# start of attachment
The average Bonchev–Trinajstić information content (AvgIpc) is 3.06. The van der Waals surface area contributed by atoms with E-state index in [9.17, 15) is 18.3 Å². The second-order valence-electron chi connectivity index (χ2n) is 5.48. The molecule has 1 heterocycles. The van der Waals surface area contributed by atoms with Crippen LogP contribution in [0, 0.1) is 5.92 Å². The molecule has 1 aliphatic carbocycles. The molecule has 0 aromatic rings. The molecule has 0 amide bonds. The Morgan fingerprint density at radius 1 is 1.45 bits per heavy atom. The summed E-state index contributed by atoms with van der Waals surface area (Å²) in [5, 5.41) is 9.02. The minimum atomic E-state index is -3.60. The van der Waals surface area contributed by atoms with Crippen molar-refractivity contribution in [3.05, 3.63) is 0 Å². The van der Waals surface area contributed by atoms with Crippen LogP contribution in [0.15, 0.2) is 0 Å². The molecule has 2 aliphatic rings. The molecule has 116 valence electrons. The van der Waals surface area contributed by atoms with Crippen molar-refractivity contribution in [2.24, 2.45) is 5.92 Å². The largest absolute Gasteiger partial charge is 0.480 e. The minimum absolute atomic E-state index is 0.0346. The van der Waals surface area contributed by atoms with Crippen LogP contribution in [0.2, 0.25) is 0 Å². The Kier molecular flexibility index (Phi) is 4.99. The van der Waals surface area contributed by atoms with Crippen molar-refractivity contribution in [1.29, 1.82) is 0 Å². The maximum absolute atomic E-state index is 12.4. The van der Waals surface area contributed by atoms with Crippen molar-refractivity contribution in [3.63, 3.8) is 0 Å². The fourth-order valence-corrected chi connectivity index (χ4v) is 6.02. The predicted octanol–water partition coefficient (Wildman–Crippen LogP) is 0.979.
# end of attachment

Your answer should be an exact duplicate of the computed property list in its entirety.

The average Bonchev–Trinajstić information content (AvgIpc) is 3.06. The van der Waals surface area contributed by atoms with E-state index in [9.17, 15) is 18.3 Å². The second-order valence-electron chi connectivity index (χ2n) is 5.48. The molecule has 1 heterocycles. The van der Waals surface area contributed by atoms with Crippen LogP contribution in [0, 0.1) is 5.92 Å². The molecule has 1 aliphatic carbocycles. The molecule has 0 aromatic rings. The molecule has 0 amide bonds. The Morgan fingerprint density at radius 1 is 1.45 bits per heavy atom. The summed E-state index contributed by atoms with van der Waals surface area (Å²) in [5, 5.41) is 9.02. The minimum atomic E-state index is -3.60. The van der Waals surface area contributed by atoms with Crippen molar-refractivity contribution in [3.05, 3.63) is 0 Å². The van der Waals surface area contributed by atoms with Crippen LogP contribution in [0.15, 0.2) is 0 Å². The molecule has 2 aliphatic rings. The molecule has 116 valence electrons. The van der Waals surface area contributed by atoms with Crippen molar-refractivity contribution in [2.24, 2.45) is 5.92 Å². The largest absolute Gasteiger partial charge is 0.480 e. The minimum absolute atomic E-state index is 0.0346. The van der Waals surface area contributed by atoms with Crippen LogP contribution in [0.2, 0.25) is 0 Å². The Kier molecular flexibility index (Phi) is 4.99. The van der Waals surface area contributed by atoms with Crippen molar-refractivity contribution in [1.29, 1.82) is 0 Å². The maximum absolute atomic E-state index is 12.4. The van der Waals surface area contributed by atoms with Crippen molar-refractivity contribution in [3.63, 3.8) is 0 Å². The fourth-order valence-corrected chi connectivity index (χ4v) is 6.02. The predicted octanol–water partition coefficient (Wildman–Crippen LogP) is 0.979.